International Journal of Humanities and Social Science

ISSN 2220-8488 (Print), 2221-0989 (Online) 10.30845/ijhss

Anti-Coercion Function of Metaphors in Jordanian Media Discourse
Ahmad El-Sharif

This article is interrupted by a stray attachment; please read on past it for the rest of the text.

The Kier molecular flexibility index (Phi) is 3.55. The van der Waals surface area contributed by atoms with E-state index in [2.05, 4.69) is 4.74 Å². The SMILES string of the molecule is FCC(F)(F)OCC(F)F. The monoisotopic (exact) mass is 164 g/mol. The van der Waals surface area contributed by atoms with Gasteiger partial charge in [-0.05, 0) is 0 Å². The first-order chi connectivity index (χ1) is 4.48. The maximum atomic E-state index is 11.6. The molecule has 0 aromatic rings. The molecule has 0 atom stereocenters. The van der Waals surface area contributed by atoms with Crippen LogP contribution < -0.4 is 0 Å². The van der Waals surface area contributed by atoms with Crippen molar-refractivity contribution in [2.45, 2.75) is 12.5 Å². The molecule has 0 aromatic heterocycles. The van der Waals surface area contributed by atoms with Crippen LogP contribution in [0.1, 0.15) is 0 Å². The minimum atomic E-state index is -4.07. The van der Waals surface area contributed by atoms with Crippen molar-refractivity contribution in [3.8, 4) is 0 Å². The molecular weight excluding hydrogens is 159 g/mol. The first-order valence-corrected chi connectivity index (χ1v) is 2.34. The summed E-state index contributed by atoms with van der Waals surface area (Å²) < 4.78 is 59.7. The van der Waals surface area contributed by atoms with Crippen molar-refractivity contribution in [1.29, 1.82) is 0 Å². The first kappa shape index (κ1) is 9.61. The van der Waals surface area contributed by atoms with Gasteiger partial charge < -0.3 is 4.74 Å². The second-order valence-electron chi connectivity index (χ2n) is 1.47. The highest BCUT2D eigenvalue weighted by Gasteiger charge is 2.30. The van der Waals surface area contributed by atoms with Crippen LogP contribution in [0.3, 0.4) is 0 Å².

This article investigates the discursive practice of many contemporary Jordanian columnists of using metaphors to implicitly refer to the Jordanian Monarch. This linguistic phenomenon is becoming prevailing in Jordanian media discourse which undertakes contemporary debates about political reform in Jordan. Through the contextual analysis of a large body of Jordanian media texts, and on the basis of the theory of critical metaphor analysis, I argue that the metaphoric expression marjecyah culyaa ‘high-profile references’ is discursively used in Jordanian media discourse as an anti-coercion representation that stems from the need to smooth over the threatto- face that harbors behind the illocutionary force of the discourse which approaches any of the state’s symbols – namely the Monarch. However, the lack of any explicit definition of the actual reference of this metaphor might trigger ambiguous interpretations by the discourse recipient; a tendency which the author has frequently perceived while following the readers’ commentaries on the columns where this metaphor appears.

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